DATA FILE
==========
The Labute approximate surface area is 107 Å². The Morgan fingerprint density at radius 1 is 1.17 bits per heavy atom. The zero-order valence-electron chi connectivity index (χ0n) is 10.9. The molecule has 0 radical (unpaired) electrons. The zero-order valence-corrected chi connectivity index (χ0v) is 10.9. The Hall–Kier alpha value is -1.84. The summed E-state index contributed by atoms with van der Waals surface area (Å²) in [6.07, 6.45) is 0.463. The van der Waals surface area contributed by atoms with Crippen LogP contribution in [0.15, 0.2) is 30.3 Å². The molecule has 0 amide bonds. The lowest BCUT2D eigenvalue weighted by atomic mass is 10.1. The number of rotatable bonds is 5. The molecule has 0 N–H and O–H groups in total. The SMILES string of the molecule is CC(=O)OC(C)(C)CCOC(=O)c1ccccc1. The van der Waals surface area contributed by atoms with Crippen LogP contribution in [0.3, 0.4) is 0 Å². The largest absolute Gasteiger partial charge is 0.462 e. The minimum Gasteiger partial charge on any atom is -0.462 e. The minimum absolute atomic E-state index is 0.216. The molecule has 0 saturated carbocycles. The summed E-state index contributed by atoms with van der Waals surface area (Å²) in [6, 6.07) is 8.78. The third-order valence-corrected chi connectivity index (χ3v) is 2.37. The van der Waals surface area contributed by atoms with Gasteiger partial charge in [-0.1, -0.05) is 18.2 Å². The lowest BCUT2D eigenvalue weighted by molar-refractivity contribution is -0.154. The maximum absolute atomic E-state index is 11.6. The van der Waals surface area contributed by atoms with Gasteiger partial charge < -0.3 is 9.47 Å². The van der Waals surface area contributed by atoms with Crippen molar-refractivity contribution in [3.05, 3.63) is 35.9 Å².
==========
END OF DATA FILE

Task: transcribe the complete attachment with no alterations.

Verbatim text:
The Labute approximate surface area is 107 Å². The Morgan fingerprint density at radius 1 is 1.17 bits per heavy atom. The zero-order valence-electron chi connectivity index (χ0n) is 10.9. The molecule has 0 radical (unpaired) electrons. The zero-order valence-corrected chi connectivity index (χ0v) is 10.9. The Hall–Kier alpha value is -1.84. The summed E-state index contributed by atoms with van der Waals surface area (Å²) in [6.07, 6.45) is 0.463. The van der Waals surface area contributed by atoms with Crippen LogP contribution in [0.15, 0.2) is 30.3 Å². The molecule has 0 amide bonds. The lowest BCUT2D eigenvalue weighted by atomic mass is 10.1. The number of rotatable bonds is 5. The molecule has 0 N–H and O–H groups in total. The SMILES string of the molecule is CC(=O)OC(C)(C)CCOC(=O)c1ccccc1. The van der Waals surface area contributed by atoms with Crippen LogP contribution in [0.3, 0.4) is 0 Å². The largest absolute Gasteiger partial charge is 0.462 e. The minimum Gasteiger partial charge on any atom is -0.462 e. The minimum absolute atomic E-state index is 0.216. The molecule has 0 saturated carbocycles. The summed E-state index contributed by atoms with van der Waals surface area (Å²) in [6, 6.07) is 8.78. The third-order valence-corrected chi connectivity index (χ3v) is 2.37. The van der Waals surface area contributed by atoms with Gasteiger partial charge in [-0.1, -0.05) is 18.2 Å². The lowest BCUT2D eigenvalue weighted by molar-refractivity contribution is -0.154. The maximum absolute atomic E-state index is 11.6. The van der Waals surface area contributed by atoms with Gasteiger partial charge < -0.3 is 9.47 Å². The van der Waals surface area contributed by atoms with Crippen molar-refractivity contribution in [3.05, 3.63) is 35.9 Å².